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BIRAO, Central African Republic (AP) — The Russian mercenary group that briefly threatened President Vladimir Putin’s authority has for years been a ruthless force-for-hire across Africa, protecting rulers at the expense of the masses. That dynamic is not expected to change now that the group’s founder, Yevgeny Prigozhin, has been exiled to Belarus as punishment for the failed rebellion.

The Wagner Group brutalizes civilians in the Central African Republic, Mali and elsewhere to crush dissent and fend off threats to their leaders’ power. In exchange, Russia gains access to natural resources and ports through which weapons can be shipped, and receives payments that enrich the Kremlin and help it fund operations elsewhere, including the war in Ukraine.

Neither Russia nor the African leaders dependent on Wagner’s fighters have any interest in ending those relationships. But many questions linger in the aftermath of Wagner’s stunning revolt, such as who will lead its thousands of fighters stationed across many African nations and whether Moscow will absorb these fighters into the Russian army.

“The situation is extremely volatile,” said Nathalia Dukhan, senior investigator at The Sentry, a U.S.-based policy organization that published an investigative report Tuesday accusing Wagner of carrying out various human-rights abuses in African countries. “But what we have learnt from investigating and analyzing Wagner in Africa in the past 5 years is that the group is resilient, creative, fearless and predatory, so it is less likely that the Wagner empire will instantly fall like a house of cards.”

Beyond the financial rewards, Putin has also sought to use Wagner fighters to help expand Russia’s presence in the Middle East and Africa. He seeks out security alliances with autocrats, coup leaders, and others who have been spurned or neglected by the U.S. and Europe, either because of their bloody abuses or because of competing Western strategic interests.

Asked whether Wagner’s weekend mutiny could erode Russia’s positions in Africa, Russian Foreign Minister Sergey Lavrov told a state-run TV network that security assistance to African countries would continue. He specifically mentioned the Central African Republic and Mali, and noted that Russian government officials have maintained contact with leaders there.

Lavrov told RT he has not seen “any sign of panic or any sign of change” in African nations over the revolt against Moscow. But amid the uncertainty, there is at the very least some confusion about what exactly comes next.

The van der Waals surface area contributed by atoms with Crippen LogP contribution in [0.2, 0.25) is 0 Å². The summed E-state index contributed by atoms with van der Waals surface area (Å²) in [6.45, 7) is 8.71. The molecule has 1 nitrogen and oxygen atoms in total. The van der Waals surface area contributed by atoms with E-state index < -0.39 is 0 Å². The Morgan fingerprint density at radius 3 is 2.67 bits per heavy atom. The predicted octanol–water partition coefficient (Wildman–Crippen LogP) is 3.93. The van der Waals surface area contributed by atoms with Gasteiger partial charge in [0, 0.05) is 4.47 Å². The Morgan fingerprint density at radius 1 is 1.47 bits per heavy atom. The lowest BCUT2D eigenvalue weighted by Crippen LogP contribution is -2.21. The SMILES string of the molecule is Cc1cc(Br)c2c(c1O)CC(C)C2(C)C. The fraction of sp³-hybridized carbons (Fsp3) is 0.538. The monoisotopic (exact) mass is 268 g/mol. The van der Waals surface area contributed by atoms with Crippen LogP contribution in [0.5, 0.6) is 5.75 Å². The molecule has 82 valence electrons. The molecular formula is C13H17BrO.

In Mali, where at least 1,000 Wagner fighters replaced French troops brought in to fight Islamic extremists, the U.S. alleges that the Kremlin uses the country as a way-station for arms shipments to Russian forces in Ukraine. But the Malian government has denied using Wagner for any purpose other than training.

An officer in the Malian Air Force who spoke on condition of anonymity because he was unauthorized to comment publicly said Russian fighters play an important combat role.

“At the moment we don’t have enough pilots, and most of our military aircraft and combat helicopters are flown by Wagner’s men. If Russia asks the Malian government to stop cooperating with Wagner, we’ll be obliged to do so, because we have a greater interest in the Russian government than in Wagner,” the officer said.

As part of a deal to end the rebellion, Putin has presented Wagner fighters with three options: either join the Russian military, go to Belarus like Prigozhin, or return home. It was not clear if those options also applied to Wagner fighters in Africa.

In the Central African Republic, a statue in the capital, Bangui, pays tribute to Russian mercenaries who have helped keep President Faustin-Archange Touadera in power. Lavrov told RT that hundreds of Russian fighters would remain there.

Regardless of who ultimately oversees the Wagner fighters in the Central African Republic, the source of their authority remains clear, said Jordy Christopher, a special adviser to Touadera. “Prigozhin is nothing more than a pawn in the handling of the art of war, moreover he is only the tip of the iceberg,” he said.

Wagner operates in roughly 30 countries, according to the Center for Strategic and International Studies, and it faces numerous human rights violations, including extrajudicial killings. Its fighters are most influential in African countries where armed conflicts have forced leaders to turn to Moscow for help, such as Libya and Sudan.

“The African leadership of these countries need them,” said Federica Saini Fasanotti, a senior Fellow at Brookings Institution’s Center for Security, Strategy, and Technology.

Still, some experts said the revolt against the Kremlin will force African countries reliant on Wagner to pay closer attention to how they engage with Russia, where Putin faces the gravest threat to his authority since coming to power more than two decades ago.

“Developments in Russia will likely render many African countries more cautious in their engagement with Russia moving forward,,” said Ryan Cummings, director of Africa-focused security consulting company Signal Risk.

Any unexpected turn of events domestically in Russia poses potential threats to African leaders who have become dependent on its foreign fighters to stay in power, such as those in Mali and the Central African Republic.

“Any withdrawal could readily be exploited by non-state groups challenging the authority of the government in these countries,” said Cummings.

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Asadu reported from Abuja, Nigeria. Irwin reported from Dakar, Senegal.

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